I fully believe in a well-funded and fully trained vigorous public defense system. However, the idea of forcing every attorney to "also defend poor people" falls apart on several bases, from the fact that many attorneys have little, if any, criminal or civil defense training or experience (making them worse than useless to the accused) to fact of Lincoln having freed the slaves.
     
  8. XCV330

    XCV330 Premium Member

    Joined:
    Sep 24, 2017
    Location:
    XCV330
    Wagner and Walken both had/have long successful careers after Natalie Wood died. Of course there were only suspicions. In Alec Baldwin's case, he actually shot someone and killed them. No one thinks it was intentional, so he might recover from it, career wise, even if he does do a small spell of legal trouble for it.


    to put it in context, this is Alec Baldwin sending a voicemail to his 12 year old daughter about 15 years ago. And yet he became a media darling again a few years later. I'd say he can recover from anything.
     
    Markonian likes this.
  9. JirinPanthosa

    JirinPanthosa Admiral Admiral

    Joined:
    Nov 20, 2012
    Location:
    JirinPanthosa
    It’s a little absurd to compare a requirement for attorneys to take on X hours of pro bono cases as a requirement of bar certification to slavery.

    If a poor person can not get a competent attorney with a reasonable amount of dedicated time to work on their case, they have not received due process. This requirement would be no different from preventing hospitals from turning people away at the emergency room. Is it “Slavery” to require doctors to give emergency medical treatment to a person who can’t afford it?

    We have a mass incarceration problem in the US. And not enough resources to fulfill our constitutional obligations at the volume of cases.

    We have three choices:
    1. Reduce the case volume to a more manageable size with decriminalization of more minor infractions and investment in alternate interventions.
    2. Increase our investment in the resources to be able to offer everyone a real competent advocate with a small enough caseload to give his or her full attention to everyone’s case.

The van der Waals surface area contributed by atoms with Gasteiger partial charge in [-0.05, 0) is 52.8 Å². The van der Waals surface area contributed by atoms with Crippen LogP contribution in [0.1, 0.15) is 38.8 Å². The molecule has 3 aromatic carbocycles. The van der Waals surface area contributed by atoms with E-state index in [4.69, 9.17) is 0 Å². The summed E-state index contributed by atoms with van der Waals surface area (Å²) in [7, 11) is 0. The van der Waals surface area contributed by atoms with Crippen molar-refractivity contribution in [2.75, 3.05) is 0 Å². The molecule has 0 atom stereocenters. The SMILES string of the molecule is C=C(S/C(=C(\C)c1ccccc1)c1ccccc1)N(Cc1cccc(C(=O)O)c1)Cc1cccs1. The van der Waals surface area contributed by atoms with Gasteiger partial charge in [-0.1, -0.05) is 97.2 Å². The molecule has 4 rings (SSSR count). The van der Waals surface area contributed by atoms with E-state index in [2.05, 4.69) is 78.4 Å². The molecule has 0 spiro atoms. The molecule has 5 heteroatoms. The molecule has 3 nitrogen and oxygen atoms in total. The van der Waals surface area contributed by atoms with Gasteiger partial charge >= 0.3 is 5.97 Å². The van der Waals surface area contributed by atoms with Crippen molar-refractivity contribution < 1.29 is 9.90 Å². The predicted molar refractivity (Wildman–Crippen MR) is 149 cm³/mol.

3. Continue to just keep tossing poor people and minorities in prison regardless of guilt, proportionality or necessity without the devoted, competent advocacy guaranteed to them by the constitution.

    As long as we choose door #3 I don’t know how we as a society can sleep at night.
     
    Last edited: May 2, 2022
  10. CorporalCaptain

    CorporalCaptain Fleet Admiral Admiral

    Joined:
    Feb 12, 2011
    Location:
    astral plane
    It's both ironic and incongruous that a cry of slavery is being made at the idea of forcing lawyers to spend some small fraction of their professional time representing the public at no charge to their clients when there's still such a thing as jury duty.
     
    Jedman67 likes this.
  11. the G-man

    the G-man Rear Admiral Rear Admiral

    Joined:
    Oct 22, 2010
    Location:
    to your immediate right
    People can be excused from jury duty. They also get paid for jury duty when they aren't excused. Not much, but they do get paid.

    I thought I made it clear I supported the second of your listed options. But there is a huge difference between the government fulfilling its constitutional duties and setting up a forced labor system.

    Criminal cases, especially ones likely to result in an incarcerated defendant are time consuming and complex. While some cases can be resolved with a few hours work (typically a "plea bargained" case), others could require dozens or hundred of hours of effort, not simply a "fraction" of someone's time.